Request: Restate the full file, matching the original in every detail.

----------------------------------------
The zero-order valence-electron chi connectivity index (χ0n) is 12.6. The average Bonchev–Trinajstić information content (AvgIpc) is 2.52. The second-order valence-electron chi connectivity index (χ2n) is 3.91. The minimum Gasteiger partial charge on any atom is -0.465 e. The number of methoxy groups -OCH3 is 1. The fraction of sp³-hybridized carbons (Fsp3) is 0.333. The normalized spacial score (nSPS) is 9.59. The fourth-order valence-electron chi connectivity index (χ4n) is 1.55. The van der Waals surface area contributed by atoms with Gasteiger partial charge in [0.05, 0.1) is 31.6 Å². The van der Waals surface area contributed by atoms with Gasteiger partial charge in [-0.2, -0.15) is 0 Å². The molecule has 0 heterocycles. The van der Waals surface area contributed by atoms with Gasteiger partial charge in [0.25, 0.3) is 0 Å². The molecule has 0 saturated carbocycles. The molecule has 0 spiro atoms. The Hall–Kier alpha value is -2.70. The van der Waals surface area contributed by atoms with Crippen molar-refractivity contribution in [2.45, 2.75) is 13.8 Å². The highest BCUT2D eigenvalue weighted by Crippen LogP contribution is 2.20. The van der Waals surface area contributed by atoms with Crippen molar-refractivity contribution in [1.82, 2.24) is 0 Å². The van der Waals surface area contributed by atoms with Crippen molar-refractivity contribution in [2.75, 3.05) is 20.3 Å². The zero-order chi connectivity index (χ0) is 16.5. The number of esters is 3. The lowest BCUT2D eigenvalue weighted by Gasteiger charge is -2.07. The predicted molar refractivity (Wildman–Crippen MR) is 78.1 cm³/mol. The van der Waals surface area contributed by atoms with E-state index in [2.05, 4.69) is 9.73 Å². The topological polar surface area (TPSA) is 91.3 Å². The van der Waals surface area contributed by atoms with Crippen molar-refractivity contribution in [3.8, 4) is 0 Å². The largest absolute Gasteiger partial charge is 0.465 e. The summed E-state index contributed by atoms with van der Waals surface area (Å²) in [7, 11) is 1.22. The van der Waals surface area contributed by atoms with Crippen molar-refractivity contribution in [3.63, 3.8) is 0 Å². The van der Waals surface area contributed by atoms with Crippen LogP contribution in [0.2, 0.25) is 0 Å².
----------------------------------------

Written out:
The zero-order valence-electron chi connectivity index (χ0n) is 12.6. The average Bonchev–Trinajstić information content (AvgIpc) is 2.52. The second-order valence-electron chi connectivity index (χ2n) is 3.91. The minimum Gasteiger partial charge on any atom is -0.465 e. The number of methoxy groups -OCH3 is 1. The fraction of sp³-hybridized carbons (Fsp3) is 0.333. The normalized spacial score (nSPS) is 9.59. The fourth-order valence-electron chi connectivity index (χ4n) is 1.55. The van der Waals surface area contributed by atoms with Gasteiger partial charge in [0.05, 0.1) is 31.6 Å². The van der Waals surface area contributed by atoms with Gasteiger partial charge in [-0.2, -0.15) is 0 Å². The molecule has 0 heterocycles. The van der Waals surface area contributed by atoms with Gasteiger partial charge in [0.25, 0.3) is 0 Å². The molecule has 0 saturated carbocycles. The molecule has 0 spiro atoms. The Hall–Kier alpha value is -2.70. The van der Waals surface area contributed by atoms with Crippen molar-refractivity contribution in [2.45, 2.75) is 13.8 Å². The highest BCUT2D eigenvalue weighted by Crippen LogP contribution is 2.20. The van der Waals surface area contributed by atoms with Crippen molar-refractivity contribution in [1.82, 2.24) is 0 Å². The van der Waals surface area contributed by atoms with Crippen molar-refractivity contribution in [2.75, 3.05) is 20.3 Å². The zero-order chi connectivity index (χ0) is 16.5. The number of esters is 3. The lowest BCUT2D eigenvalue weighted by Gasteiger charge is -2.07. The predicted molar refractivity (Wildman–Crippen MR) is 78.1 cm³/mol. The van der Waals surface area contributed by atoms with E-state index in [2.05, 4.69) is 9.73 Å². The topological polar surface area (TPSA) is 91.3 Å². The van der Waals surface area contributed by atoms with Crippen molar-refractivity contribution in [3.8, 4) is 0 Å². The largest absolute Gasteiger partial charge is 0.465 e. The summed E-state index contributed by atoms with van der Waals surface area (Å²) in [7, 11) is 1.22. The van der Waals surface area contributed by atoms with Crippen molar-refractivity contribution in [3.63, 3.8) is 0 Å². The van der Waals surface area contributed by atoms with Crippen LogP contribution in [0.2, 0.25) is 0 Å².